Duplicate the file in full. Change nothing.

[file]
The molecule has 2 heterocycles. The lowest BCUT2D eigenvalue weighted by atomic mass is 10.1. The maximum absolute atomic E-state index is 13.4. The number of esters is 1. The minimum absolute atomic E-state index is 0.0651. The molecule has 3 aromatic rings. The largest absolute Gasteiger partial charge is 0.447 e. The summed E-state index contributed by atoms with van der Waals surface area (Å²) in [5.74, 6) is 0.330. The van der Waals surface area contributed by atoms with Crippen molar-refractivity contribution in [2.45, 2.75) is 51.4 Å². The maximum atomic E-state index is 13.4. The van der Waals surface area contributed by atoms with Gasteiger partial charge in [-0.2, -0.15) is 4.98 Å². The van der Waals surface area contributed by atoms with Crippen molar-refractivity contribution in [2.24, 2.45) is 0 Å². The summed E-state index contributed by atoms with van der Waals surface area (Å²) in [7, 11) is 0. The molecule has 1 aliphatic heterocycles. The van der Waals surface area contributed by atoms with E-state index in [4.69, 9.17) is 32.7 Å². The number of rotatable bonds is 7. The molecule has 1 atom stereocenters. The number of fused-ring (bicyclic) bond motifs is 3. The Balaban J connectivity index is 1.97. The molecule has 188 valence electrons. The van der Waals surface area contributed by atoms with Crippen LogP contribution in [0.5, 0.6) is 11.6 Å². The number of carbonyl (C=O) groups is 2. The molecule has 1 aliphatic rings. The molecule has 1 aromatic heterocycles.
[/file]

The molecule has 2 heterocycles. The lowest BCUT2D eigenvalue weighted by atomic mass is 10.1. The maximum absolute atomic E-state index is 13.4. The number of esters is 1. The minimum absolute atomic E-state index is 0.0651. The molecule has 3 aromatic rings. The largest absolute Gasteiger partial charge is 0.447 e. The summed E-state index contributed by atoms with van der Waals surface area (Å²) in [5.74, 6) is 0.330. The van der Waals surface area contributed by atoms with Crippen molar-refractivity contribution in [2.45, 2.75) is 51.4 Å². The maximum atomic E-state index is 13.4. The van der Waals surface area contributed by atoms with Gasteiger partial charge in [-0.2, -0.15) is 4.98 Å². The van der Waals surface area contributed by atoms with Crippen molar-refractivity contribution in [2.24, 2.45) is 0 Å². The summed E-state index contributed by atoms with van der Waals surface area (Å²) in [7, 11) is 0. The molecule has 1 aliphatic heterocycles. The van der Waals surface area contributed by atoms with E-state index in [4.69, 9.17) is 32.7 Å². The number of rotatable bonds is 7. The molecule has 1 atom stereocenters. The number of fused-ring (bicyclic) bond motifs is 3. The Balaban J connectivity index is 1.97. The molecule has 188 valence electrons. The van der Waals surface area contributed by atoms with Crippen LogP contribution in [0.5, 0.6) is 11.6 Å². The number of carbonyl (C=O) groups is 2. The molecule has 1 aliphatic rings. The molecule has 1 aromatic heterocycles.